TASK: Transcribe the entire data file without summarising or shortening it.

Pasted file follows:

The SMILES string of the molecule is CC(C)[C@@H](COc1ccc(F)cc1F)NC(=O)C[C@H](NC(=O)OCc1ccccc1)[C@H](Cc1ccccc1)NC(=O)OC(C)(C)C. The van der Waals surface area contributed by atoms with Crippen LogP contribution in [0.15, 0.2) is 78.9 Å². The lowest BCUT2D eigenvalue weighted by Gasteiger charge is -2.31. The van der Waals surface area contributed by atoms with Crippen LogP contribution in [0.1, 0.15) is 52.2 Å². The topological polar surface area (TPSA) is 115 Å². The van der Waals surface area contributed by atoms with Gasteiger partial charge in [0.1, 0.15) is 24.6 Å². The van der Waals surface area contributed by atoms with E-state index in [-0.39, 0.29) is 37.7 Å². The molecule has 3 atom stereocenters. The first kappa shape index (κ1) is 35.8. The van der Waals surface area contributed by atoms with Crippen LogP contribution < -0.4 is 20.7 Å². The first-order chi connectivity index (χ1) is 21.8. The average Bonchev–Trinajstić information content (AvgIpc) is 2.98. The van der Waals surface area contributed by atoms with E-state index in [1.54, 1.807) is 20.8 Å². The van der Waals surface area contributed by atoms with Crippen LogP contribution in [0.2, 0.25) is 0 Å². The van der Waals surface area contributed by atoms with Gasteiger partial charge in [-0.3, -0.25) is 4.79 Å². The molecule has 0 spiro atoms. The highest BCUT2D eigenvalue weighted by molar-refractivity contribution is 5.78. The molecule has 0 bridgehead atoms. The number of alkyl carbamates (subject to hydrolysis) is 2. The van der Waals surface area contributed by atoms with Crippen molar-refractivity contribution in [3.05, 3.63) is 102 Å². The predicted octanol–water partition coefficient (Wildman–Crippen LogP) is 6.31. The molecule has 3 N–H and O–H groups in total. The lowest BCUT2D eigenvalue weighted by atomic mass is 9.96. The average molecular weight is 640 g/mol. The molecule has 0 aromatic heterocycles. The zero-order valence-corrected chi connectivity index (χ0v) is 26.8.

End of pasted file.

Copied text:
The SMILES string of the molecule is CC(C)[C@@H](COc1ccc(F)cc1F)NC(=O)C[C@H](NC(=O)OCc1ccccc1)[C@H](Cc1ccccc1)NC(=O)OC(C)(C)C. The van der Waals surface area contributed by atoms with Crippen LogP contribution in [0.15, 0.2) is 78.9 Å². The lowest BCUT2D eigenvalue weighted by Gasteiger charge is -2.31. The van der Waals surface area contributed by atoms with Crippen LogP contribution in [0.1, 0.15) is 52.2 Å². The topological polar surface area (TPSA) is 115 Å². The van der Waals surface area contributed by atoms with Gasteiger partial charge in [0.1, 0.15) is 24.6 Å². The van der Waals surface area contributed by atoms with E-state index in [-0.39, 0.29) is 37.7 Å². The molecule has 3 atom stereocenters. The first kappa shape index (κ1) is 35.8. The van der Waals surface area contributed by atoms with Crippen LogP contribution < -0.4 is 20.7 Å². The first-order chi connectivity index (χ1) is 21.8. The average Bonchev–Trinajstić information content (AvgIpc) is 2.98. The van der Waals surface area contributed by atoms with E-state index in [1.54, 1.807) is 20.8 Å². The van der Waals surface area contributed by atoms with Crippen LogP contribution in [0.2, 0.25) is 0 Å². The van der Waals surface area contributed by atoms with Gasteiger partial charge in [-0.3, -0.25) is 4.79 Å². The molecule has 0 spiro atoms. The highest BCUT2D eigenvalue weighted by molar-refractivity contribution is 5.78. The molecule has 0 bridgehead atoms. The number of alkyl carbamates (subject to hydrolysis) is 2. The van der Waals surface area contributed by atoms with Crippen molar-refractivity contribution in [3.05, 3.63) is 102 Å². The predicted octanol–water partition coefficient (Wildman–Crippen LogP) is 6.31. The molecule has 3 N–H and O–H groups in total. The lowest BCUT2D eigenvalue weighted by atomic mass is 9.96. The average molecular weight is 640 g/mol. The molecule has 0 aromatic heterocycles. The zero-order valence-corrected chi connectivity index (χ0v) is 26.8.